Quick Tracks Nº 1: Write a Short Canon

Quick Tracks No 1: Write a Short Canon

Welcome to our new series, Quick Tracks! Every other week, we’ll send you another short composition, performance, or production challenge to help you up your musicianship. We’d love to hear your responses! You can email us, leave a comment, or post to social media with the hashtag #quicktracks and tag us @learntosoundfly. Good luck! 

Here at Soundfly, we want you to be a well-rounded musician. (Get it?) For your first Quick Tracks, we challenge you to write a short canon or a round that involves a four-bar melody and has more than two voices!

We’ve included more details and instruction below — but feel free to use this prompt as a jumping-off point and let your creativity drive you. And if you’re looking for a more through brush-up of the foundational elements of composition, look no further than Tim Hansen’s online course, Introduction to the Composer’s Craft, where you’ll receive personalized mentor feedback and support as you move through the material.

What’s a Canon?

The Harvard Dictionary of Music defines a canon as an “imitation of a complete subject by one or more voices at fixed intervals of pitch and time.” In layman’s terms, that means it’s a piece of music where the same melody repeats itself but starting at different times, also known as a round.

For those of us not steeped in classical music theory, the easiest way to imagine it is simply thinking of the way we used to sing “Row Your Boat” around the campfire — one person starts it, another person enters after the second measure, then another person starts two measures later, and so on ad infinitum. Other classic tunes often performed in this way include “Frère Jacques” and “Three Blind Mice.”

But, according to Ian Davis’ splendid recent article for Flypaper, canons don’t always have to be nursery rhymes. In fact, they have a rich tradition in classical music. According to the Encyclopedia Britannica, the oldest canon we know about is from the 13th century, a piece called “Sumer is icumen in.” Although perhaps the most widely known example is Pachelbel’s Canon, or Johann Pachelbel’s “Canon and Gigue for 3 violins and basso continuo,” written sometime between 1680 and 1706.

Take a look at how this famous canon unfolds below — I’ve marked the melodic themes in the score so you can see how the melodies overlap each other in imitation.

Pachelbel's Canon in D
Pachelbel’s Canon. I marked up this score from the great open source IMSLP: Petrucci Music Library at imslp.org. Isn’t it pretty?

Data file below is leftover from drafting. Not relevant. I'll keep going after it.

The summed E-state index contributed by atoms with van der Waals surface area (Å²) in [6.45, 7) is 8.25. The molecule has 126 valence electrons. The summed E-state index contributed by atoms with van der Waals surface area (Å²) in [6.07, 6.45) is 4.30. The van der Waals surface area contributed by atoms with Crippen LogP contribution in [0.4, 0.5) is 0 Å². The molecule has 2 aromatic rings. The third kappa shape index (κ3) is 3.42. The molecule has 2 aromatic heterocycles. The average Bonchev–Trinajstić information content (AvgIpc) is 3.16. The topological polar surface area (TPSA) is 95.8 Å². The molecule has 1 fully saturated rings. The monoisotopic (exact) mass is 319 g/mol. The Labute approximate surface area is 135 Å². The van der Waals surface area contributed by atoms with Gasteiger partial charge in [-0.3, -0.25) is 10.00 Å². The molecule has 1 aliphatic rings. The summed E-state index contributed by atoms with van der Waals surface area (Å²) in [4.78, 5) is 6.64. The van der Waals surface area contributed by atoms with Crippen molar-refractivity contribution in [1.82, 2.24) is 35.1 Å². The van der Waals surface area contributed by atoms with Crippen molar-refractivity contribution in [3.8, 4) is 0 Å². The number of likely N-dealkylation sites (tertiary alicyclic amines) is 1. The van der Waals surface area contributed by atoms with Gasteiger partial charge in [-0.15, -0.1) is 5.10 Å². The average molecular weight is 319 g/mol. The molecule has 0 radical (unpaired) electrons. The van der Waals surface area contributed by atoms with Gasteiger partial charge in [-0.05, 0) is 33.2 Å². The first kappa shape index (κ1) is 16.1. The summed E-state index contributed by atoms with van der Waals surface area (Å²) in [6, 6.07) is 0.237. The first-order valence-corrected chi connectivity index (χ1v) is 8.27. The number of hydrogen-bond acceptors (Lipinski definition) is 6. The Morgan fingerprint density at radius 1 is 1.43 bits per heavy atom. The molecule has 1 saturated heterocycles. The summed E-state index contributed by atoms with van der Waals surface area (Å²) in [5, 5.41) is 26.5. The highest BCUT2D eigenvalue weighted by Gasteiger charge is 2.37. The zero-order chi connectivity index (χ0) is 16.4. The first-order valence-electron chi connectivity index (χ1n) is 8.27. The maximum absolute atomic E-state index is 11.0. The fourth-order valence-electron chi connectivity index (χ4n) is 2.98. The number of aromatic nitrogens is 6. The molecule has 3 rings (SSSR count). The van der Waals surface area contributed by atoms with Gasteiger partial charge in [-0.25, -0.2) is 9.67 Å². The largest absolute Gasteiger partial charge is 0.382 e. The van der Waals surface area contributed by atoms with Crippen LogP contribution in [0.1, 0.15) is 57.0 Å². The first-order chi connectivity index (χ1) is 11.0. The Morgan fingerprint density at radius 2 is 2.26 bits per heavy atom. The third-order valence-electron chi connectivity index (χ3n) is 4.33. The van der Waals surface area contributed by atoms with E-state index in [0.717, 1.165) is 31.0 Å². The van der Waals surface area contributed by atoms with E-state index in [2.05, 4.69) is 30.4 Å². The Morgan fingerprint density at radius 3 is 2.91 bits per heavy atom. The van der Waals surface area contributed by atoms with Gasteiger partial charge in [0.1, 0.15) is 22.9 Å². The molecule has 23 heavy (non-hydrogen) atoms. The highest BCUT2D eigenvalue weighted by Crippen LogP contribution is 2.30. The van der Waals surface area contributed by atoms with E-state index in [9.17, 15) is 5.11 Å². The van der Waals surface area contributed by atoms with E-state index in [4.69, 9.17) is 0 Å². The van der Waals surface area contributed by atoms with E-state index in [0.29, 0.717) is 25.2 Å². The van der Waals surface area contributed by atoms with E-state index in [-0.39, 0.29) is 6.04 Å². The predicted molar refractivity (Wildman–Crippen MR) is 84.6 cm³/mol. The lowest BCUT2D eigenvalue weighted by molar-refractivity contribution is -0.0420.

Canons can be a lot of fun and are a great way to create some very simple polyphonic music, or music comprised of many voices, in which no one voice is the most important. And it doesn’t have to be just classical music. The Beach Boys’ “God Only Knows” ends with a very simple two-part canon in which the singers repeat “God only knows what I’d be without you” in an alternating cycle.

Or, there’s this near-perfect canon in the musical Rent. The entire song is basically just the one melody sung in a round with a few extra supporting melodies tossed in for good measure.

How to Write a Canon

In the classical music world, there are a number of different types of canons and ways to approach writing one. Canons may be infinite or finite; have many voices or just a few; start after a half note, whole note, or some other interval; and modulate key or invert pitches.

That said, for the purposes of this exercise, we recommend keeping it simple. The easiest way to compose a simple canon is to write a four-bar melody, then copy and paste it into a different voice starting a measure later. Then, test and tweak it until you come up with something you like. Finally, share your results with us!

(As always with these challenges, we recommend sticking to the prompt to get started, but if you decide to use this as inspiration for something larger and weirder, that’s fine, too!)

Feel free to share what you come up with in the Comments below or by tagging us on social media. We’ll share it!

Want More?

Canon writing is one way to introduce polyphony into your music, or the idea of having multiple voices all with equal importance. Check out the video below, and then consider joining our Mainstage Course, Orchestration for Strings, if you want to go deeper with your arranging skills!

This was the first in our forthcoming series, Quick Tracks. To follow along, or check out more challenge editions, bookmark or simply visit this page.

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